'Faux Farah' Jason Scotland-Williams faces probe by London Marathon bosses over claims he cheated his way to the finish
Mr Scotland-Williams ran the second half of the race faster than Olympic champion Mo Farah - prompting speculation he jumped over a barrier to slash 10 miles off the route
The organisers of the London Marathon have launched an investigation into one runner accused of cutting 10 miles off the route by jumping over a barrier.
Jason Scotland-Williams, a 34 year-old model from West London, raised eyebrows after completing the second half of the race in less than half of the time it took him to run the first.
Whereas most runners would start to feel the burn around the mid-way point at Tower Bridge, he ran the latter stretches of the gruelling 26.2 mile jog quicker than Olympic champion Mo Farah.
His finish time – an impressive three hours and eight minutes – was more than twice as fast as his previous best, and propelled him into the top six per cent of athletes who took part in the race.
But Mr Scotland-Williams’ remarkable achievement has come under scrutiny from online forum users, who speculate that he leapt across a barrier at Tower Bridge and hid in the crowds before re-joining the race in its final stretches.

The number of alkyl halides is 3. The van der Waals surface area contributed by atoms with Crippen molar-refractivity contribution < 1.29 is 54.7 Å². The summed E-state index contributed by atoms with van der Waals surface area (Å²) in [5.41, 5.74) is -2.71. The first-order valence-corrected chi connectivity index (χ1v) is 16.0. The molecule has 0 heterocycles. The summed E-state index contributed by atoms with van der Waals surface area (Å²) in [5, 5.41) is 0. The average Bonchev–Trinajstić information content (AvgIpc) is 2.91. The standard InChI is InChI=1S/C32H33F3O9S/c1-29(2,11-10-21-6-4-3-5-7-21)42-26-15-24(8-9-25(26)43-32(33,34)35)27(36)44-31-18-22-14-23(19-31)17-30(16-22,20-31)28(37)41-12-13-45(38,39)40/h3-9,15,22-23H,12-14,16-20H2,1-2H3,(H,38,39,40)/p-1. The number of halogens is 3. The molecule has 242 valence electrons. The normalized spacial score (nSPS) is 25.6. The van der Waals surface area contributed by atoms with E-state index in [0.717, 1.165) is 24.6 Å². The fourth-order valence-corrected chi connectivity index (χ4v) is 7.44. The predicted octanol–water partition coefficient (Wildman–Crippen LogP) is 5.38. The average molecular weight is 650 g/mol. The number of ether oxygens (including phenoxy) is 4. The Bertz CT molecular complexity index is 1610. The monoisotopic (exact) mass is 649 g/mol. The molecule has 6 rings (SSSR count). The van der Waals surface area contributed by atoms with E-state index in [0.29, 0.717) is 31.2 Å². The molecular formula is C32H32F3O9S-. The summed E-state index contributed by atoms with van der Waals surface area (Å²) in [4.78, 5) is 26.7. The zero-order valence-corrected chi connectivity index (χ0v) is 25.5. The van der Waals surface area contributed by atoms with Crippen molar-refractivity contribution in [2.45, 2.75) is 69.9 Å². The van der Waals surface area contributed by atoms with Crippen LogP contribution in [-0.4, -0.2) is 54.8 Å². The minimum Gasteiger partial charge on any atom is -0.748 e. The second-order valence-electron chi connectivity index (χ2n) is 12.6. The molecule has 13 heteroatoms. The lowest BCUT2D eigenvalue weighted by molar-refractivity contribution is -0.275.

The official London Marathon website traces the progress of runners, giving estimates updates for every 5kms completed.
But Mr Scotland-William’s race log only contains times at the 25km, 30km and 35km markers – prompting claims he either cheated his way to the finish, or that his tracking chip failed.
One user of the Runners World forum said that Mr Scotland-Williams’ time for the second half is “nothing short of a miracle”.
And in a blog post that highlighted the super-fast time, Darryl Morris wrote: “I saw Jason just after Tower Bridge and he was absolutely smashing it. Just noted the barrier skip... that would make complete sense as to why I saw him there, looking so fresh!”
Another added: “He must have jumped over the barrier where the course doubles back, only explanation”.
A spokesman for the marathon told The Sun: “We have anti-cheating measures during the event, and then post-event when we analyse split times from points around the course.”
“Runners found to have cheated are removed from results and banned from future events”, they added.
Mr Scotland-Williams was running for deaf-blind charity Sense. A spokesman for the charity told MailOnline they would be “very disappointed” if the allegations of cheating turned out to be true.
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